Justin Delgado is husband to Kacie Doyle-Delgado, diagnosed at age 11. After more than a decade together, he considers himself to be an expert carb counter and Dexcom inserter. He graduated with his Master of Science in Finance from the University of Utah in 2013 and has been working in commercial banking since then. He attended his first Friends for Life conference in 2015 and is looking forward to volunteering with the teens.
July 30, 2001
Research: Causes and Prevention
Question from Houston, Texas, USA:
My 36 year old wife suffered a severe concussion in an automobile accident about nine months ago, and within three weeks of the injury she developed very high glucose levels and was diagnosed with diabetes mellitus. She had no prior history, her pancreas appears to produce normal levels of insulin, and she is attempting to control glucose levels with oral hypoglycemic agents. At the same time, her thyroid activity decreased and she is taking medication to offset the decreased activity. Could the diabetes and thyroid problem be related? Could the concussion have caused this by injury to the brain? Could the adrenal system or pituitary system be involved which should be treated directly also?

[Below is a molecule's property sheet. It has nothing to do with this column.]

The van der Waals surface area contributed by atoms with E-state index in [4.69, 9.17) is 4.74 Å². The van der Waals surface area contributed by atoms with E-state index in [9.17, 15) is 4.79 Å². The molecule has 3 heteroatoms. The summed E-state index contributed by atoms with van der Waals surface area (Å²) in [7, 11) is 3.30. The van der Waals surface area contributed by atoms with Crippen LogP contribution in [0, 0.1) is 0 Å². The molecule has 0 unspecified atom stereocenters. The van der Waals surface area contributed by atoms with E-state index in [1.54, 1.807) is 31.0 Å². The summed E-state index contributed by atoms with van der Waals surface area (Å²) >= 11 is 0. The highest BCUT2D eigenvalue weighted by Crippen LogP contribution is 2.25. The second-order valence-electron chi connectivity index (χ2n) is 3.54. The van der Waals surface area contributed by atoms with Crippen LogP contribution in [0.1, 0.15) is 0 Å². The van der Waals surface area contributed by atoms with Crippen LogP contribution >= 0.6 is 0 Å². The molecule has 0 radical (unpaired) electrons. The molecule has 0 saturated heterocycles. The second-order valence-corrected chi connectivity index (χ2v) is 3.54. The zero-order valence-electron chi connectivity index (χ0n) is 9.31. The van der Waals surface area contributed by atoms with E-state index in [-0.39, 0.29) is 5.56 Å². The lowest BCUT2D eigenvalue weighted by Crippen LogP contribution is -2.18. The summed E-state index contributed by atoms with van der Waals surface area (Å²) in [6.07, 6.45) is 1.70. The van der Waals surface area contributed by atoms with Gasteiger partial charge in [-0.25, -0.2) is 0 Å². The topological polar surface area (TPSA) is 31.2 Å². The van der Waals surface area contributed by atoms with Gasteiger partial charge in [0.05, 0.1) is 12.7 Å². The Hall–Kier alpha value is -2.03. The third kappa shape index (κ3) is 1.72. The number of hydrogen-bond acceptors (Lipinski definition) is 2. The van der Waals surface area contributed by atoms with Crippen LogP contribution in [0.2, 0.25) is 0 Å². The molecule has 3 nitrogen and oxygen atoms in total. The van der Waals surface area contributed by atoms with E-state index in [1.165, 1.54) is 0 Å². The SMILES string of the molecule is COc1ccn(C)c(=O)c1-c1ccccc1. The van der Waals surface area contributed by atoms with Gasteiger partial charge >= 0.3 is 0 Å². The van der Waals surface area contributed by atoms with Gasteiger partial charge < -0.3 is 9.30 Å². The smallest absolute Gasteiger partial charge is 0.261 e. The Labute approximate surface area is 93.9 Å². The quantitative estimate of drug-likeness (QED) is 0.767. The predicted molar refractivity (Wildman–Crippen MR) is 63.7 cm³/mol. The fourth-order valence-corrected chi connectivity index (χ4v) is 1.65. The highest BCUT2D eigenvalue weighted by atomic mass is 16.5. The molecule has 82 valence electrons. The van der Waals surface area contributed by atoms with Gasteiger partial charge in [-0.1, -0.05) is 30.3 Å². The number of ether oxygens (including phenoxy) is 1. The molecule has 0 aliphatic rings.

One of the most common things which comes to mind is the use of glucocorticoids, also known as steroids, to decrease brain edema or swelling. When these agents are used in high doses, they induce diabetes in individuals with a susceptible family history.
I would also caution you that interpretation of thyroid function in acute illness is difficult. If there is clear hypothyroid, I would also recommend you speak to your physician about evaluation of pituitary function. The pituitary gland is the master endocrine organ and sits in the brain. If damage occurs to the pituitary, you can have low hormone production by a variety of hormone organs.